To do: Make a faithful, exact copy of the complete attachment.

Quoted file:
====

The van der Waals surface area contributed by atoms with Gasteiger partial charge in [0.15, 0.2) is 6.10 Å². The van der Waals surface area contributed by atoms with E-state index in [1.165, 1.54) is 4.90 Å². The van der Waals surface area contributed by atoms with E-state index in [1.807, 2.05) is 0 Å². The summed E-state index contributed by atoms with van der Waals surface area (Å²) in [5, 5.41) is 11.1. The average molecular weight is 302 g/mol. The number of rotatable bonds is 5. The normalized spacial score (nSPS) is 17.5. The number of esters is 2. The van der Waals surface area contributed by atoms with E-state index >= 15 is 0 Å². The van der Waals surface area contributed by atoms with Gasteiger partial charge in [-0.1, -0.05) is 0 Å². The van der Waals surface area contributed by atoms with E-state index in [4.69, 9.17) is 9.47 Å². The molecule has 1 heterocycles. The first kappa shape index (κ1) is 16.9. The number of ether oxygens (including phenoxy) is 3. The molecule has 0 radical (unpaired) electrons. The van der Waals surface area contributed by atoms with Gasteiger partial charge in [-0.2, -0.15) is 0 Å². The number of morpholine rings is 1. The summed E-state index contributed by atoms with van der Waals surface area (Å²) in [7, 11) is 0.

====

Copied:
The van der Waals surface area contributed by atoms with Gasteiger partial charge in [0.15, 0.2) is 6.10 Å². The van der Waals surface area contributed by atoms with E-state index in [1.165, 1.54) is 4.90 Å². The van der Waals surface area contributed by atoms with E-state index in [1.807, 2.05) is 0 Å². The summed E-state index contributed by atoms with van der Waals surface area (Å²) in [5, 5.41) is 11.1. The average molecular weight is 302 g/mol. The number of rotatable bonds is 5. The normalized spacial score (nSPS) is 17.5. The number of esters is 2. The van der Waals surface area contributed by atoms with E-state index >= 15 is 0 Å². The van der Waals surface area contributed by atoms with Gasteiger partial charge in [-0.1, -0.05) is 0 Å². The van der Waals surface area contributed by atoms with E-state index in [4.69, 9.17) is 9.47 Å². The molecule has 1 heterocycles. The first kappa shape index (κ1) is 16.9. The number of ether oxygens (including phenoxy) is 3. The molecule has 0 radical (unpaired) electrons. The van der Waals surface area contributed by atoms with Gasteiger partial charge in [-0.2, -0.15) is 0 Å². The number of morpholine rings is 1. The summed E-state index contributed by atoms with van der Waals surface area (Å²) in [7, 11) is 0.